Racism in the workplace? Not our problem, not our burden

Racism in the workplace…

There is power in identity“!

Bryan Stevenson… Thank you for the inspiration brother.

“When we create the right kind of identity, we can say things to the world around us that they don’t actually believe makes sense. We can get them to do things that they don’t think they can do…

In poor communities, in communities of colour, there is despair, there is this hopelessness, that being shaped by these outcomes. One of three black men between the age of 18 and 30 is in jail, in prison, on probation or parole. In urban communities across this country, 50 to 60 percent of all young men of colour are in jail or prison or on probation or parole…

Our system isn’t just being shaped in these ways that seem to be distorting around race, they’re also distorted by poverty. We have a system of justice in this country that treats you much better if you’re rich and guilty than if you’re poor and innocent. Wealth, not culpability shapes outcomes…

And yet, we seem to be very comfortable. The politics of fear and anger have made us believe that these are problems that are not our problems. We’ve been disconnected…

And there is this stunning silence…

But somehow, we can insulate ourselves from this problem. It’s not our problem. It’s not our burden. It’s not our struggle.

… Segregation, decades of racial subordination and apartheid. And yet, we have in this country this dynamic where we really don’t like to talk about our problems. We don’t like to talk about our history… We have a hard time talking about race and I believe it’s because we are unwilling to commit ourselves to a process of truth and reconciliation…

Because ultimately we are talking about a need to be more helpful, more committed, more dedicated to the basic challenge of living in a complex world…

And for me that means spending time thinking and talking about the poor, the disadvantaged… But thinking about them in a way that is integrated in our own lives…

There is no disconnect around technology and design that will allow us to be fully human until we pay attention to suffering, to poverty, to exclusion, to unfairness, to injustice…

Now, I will warn you that this kind of identity is a much more challenging identity that one that don’t pay attention to this. It will get to you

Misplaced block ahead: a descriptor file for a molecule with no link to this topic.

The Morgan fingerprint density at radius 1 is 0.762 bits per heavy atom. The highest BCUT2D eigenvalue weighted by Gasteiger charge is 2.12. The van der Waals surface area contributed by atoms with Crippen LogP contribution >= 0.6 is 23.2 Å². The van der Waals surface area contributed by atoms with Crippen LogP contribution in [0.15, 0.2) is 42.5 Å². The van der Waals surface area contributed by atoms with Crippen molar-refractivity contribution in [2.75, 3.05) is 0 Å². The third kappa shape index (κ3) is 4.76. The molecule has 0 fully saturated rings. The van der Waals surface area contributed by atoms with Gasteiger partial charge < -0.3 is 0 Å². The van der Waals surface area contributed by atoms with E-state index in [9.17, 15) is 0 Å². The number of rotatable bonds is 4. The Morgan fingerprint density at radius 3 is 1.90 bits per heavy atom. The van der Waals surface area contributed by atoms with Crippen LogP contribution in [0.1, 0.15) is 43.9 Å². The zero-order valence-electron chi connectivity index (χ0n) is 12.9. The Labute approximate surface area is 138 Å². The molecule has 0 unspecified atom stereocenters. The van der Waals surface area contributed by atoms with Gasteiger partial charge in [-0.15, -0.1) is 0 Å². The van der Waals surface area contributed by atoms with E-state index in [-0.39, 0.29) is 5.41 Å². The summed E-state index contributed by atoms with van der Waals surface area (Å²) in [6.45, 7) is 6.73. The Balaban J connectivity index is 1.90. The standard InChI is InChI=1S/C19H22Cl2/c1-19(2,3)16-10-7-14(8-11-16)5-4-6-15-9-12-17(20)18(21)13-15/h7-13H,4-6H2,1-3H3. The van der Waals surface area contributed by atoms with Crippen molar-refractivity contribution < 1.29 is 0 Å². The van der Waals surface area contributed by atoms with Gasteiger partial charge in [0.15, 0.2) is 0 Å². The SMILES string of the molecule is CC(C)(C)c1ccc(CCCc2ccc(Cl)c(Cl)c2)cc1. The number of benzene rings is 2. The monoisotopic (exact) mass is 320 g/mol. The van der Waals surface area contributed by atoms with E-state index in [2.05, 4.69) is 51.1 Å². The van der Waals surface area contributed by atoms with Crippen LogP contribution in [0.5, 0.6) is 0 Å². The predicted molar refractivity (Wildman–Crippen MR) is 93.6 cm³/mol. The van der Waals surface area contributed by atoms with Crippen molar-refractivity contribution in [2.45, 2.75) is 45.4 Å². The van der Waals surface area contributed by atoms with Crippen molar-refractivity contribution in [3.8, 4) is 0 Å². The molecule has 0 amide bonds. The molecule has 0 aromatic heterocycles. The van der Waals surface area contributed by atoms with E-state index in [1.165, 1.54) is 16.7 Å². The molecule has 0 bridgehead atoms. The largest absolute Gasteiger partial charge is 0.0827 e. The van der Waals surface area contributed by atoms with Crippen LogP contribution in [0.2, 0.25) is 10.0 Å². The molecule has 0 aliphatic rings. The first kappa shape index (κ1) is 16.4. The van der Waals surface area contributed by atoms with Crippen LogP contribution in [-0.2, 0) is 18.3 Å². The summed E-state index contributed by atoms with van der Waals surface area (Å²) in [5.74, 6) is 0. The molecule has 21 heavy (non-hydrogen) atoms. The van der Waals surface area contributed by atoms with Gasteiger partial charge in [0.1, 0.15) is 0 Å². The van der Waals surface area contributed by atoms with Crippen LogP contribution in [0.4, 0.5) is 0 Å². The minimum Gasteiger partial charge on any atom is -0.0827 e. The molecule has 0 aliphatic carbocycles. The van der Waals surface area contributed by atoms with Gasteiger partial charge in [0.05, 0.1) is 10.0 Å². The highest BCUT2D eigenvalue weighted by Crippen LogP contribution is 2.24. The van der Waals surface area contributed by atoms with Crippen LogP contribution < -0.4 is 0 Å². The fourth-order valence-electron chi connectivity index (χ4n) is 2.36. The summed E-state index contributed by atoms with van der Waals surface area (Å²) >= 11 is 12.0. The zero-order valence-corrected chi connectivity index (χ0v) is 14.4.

We need to find ways to embrace these challenges, these problems, the suffering. Because ultimately, our humanity depends on everyone’s humanity…

And finally I believe that… we will ultimately not be judged by our technology, we won’t be judged by our design, we won’t be judged by our intellect and reason. Ultimately, you judge the character of a society, not by how they treat their rich and the powerful and the privileged, but by how they treat the poor, the condemned, the incarcerated… Because it’s in that nexus that we actually begin to understand truly profound things about who we are…”

Then, he finishes with this belief about connecting deeply about identity, about the capacity of every person to contribute to a community, to a perspective that is hopeful.

“All of our survival is tied to the survival of everyone.”


Video link:  We need to talk about an injustice | Bryan Stevenson


“Humanity has no race”


#Identity – #Justice – #Racism – #Discrimination

The author

Grégory Luaba Déome

Growing inclusive workplaces

Follow: Twitter @cvs_congo | Blogs: LinkedIn and Talent Has No Race

More from me on Ethnostratification and Talent Advancement:

People Analytics when the N is too small

Multiculturalism in Europe failed?

What makes a great team?

Delivering through diversity

Born in Congo, I am committed to developing more inclusive workplaces. My passion is to enable others to achieve their potential and to advance equity in corporate Brussels.

About eight years ago, a friend told me something like “in my company, they consider me as a high potential. I participated to the annual event of our industry, 500 people – la crème de la crème – and I was the only non-white in the room. A journalist even came to me and discreetly asked “what about upward mobility”? The problem is that in our industry, the majority of the workers at the bottom of the pyramid are non-whites. The higher you go in the hierarchy, the whiter it becomes.”

How to increase racial diversity at the top of corporate Brussels?

What is the diverse makeup or diversity demographics of your team overall? And of your management and board teams?


Leave a Reply

Your email address will not be published. Required fields are marked *